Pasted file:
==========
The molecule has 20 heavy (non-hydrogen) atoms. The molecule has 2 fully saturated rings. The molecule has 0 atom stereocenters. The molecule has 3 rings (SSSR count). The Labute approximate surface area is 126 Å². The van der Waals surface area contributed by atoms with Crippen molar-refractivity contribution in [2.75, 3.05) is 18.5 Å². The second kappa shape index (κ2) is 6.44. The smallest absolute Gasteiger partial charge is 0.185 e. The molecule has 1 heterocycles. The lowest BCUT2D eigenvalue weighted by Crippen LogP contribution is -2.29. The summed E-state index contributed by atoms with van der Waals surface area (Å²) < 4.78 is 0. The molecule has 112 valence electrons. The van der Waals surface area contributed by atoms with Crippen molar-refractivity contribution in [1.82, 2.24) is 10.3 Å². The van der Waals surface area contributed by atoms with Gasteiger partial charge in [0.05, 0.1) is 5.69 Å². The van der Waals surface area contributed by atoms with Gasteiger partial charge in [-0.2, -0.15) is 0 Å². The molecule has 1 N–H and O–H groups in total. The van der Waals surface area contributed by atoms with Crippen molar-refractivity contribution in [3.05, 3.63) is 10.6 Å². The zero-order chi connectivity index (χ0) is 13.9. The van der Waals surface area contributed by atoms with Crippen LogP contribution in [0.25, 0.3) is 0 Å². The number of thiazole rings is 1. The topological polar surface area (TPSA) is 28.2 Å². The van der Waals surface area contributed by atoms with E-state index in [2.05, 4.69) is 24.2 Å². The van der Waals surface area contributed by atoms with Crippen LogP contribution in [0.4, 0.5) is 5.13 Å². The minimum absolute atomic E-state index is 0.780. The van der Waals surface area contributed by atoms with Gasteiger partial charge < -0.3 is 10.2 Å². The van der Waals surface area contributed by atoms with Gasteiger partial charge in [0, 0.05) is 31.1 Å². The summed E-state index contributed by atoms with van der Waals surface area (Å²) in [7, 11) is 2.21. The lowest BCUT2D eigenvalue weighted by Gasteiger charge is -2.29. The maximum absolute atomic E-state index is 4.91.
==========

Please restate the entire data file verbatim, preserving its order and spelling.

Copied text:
The molecule has 20 heavy (non-hydrogen) atoms. The molecule has 2 fully saturated rings. The molecule has 0 atom stereocenters. The molecule has 3 rings (SSSR count). The Labute approximate surface area is 126 Å². The van der Waals surface area contributed by atoms with Crippen molar-refractivity contribution in [2.75, 3.05) is 18.5 Å². The second kappa shape index (κ2) is 6.44. The smallest absolute Gasteiger partial charge is 0.185 e. The molecule has 1 heterocycles. The lowest BCUT2D eigenvalue weighted by Crippen LogP contribution is -2.29. The summed E-state index contributed by atoms with van der Waals surface area (Å²) < 4.78 is 0. The molecule has 112 valence electrons. The van der Waals surface area contributed by atoms with Crippen molar-refractivity contribution in [1.82, 2.24) is 10.3 Å². The van der Waals surface area contributed by atoms with Gasteiger partial charge in [0.05, 0.1) is 5.69 Å². The van der Waals surface area contributed by atoms with Gasteiger partial charge in [-0.2, -0.15) is 0 Å². The molecule has 1 N–H and O–H groups in total. The van der Waals surface area contributed by atoms with Crippen molar-refractivity contribution in [3.05, 3.63) is 10.6 Å². The zero-order chi connectivity index (χ0) is 13.9. The van der Waals surface area contributed by atoms with Crippen LogP contribution in [0.25, 0.3) is 0 Å². The number of thiazole rings is 1. The topological polar surface area (TPSA) is 28.2 Å². The van der Waals surface area contributed by atoms with E-state index in [2.05, 4.69) is 24.2 Å². The van der Waals surface area contributed by atoms with Crippen LogP contribution in [0.4, 0.5) is 5.13 Å². The minimum absolute atomic E-state index is 0.780. The van der Waals surface area contributed by atoms with Gasteiger partial charge < -0.3 is 10.2 Å². The van der Waals surface area contributed by atoms with Gasteiger partial charge in [0, 0.05) is 31.1 Å². The summed E-state index contributed by atoms with van der Waals surface area (Å²) in [7, 11) is 2.21. The lowest BCUT2D eigenvalue weighted by Gasteiger charge is -2.29. The maximum absolute atomic E-state index is 4.91.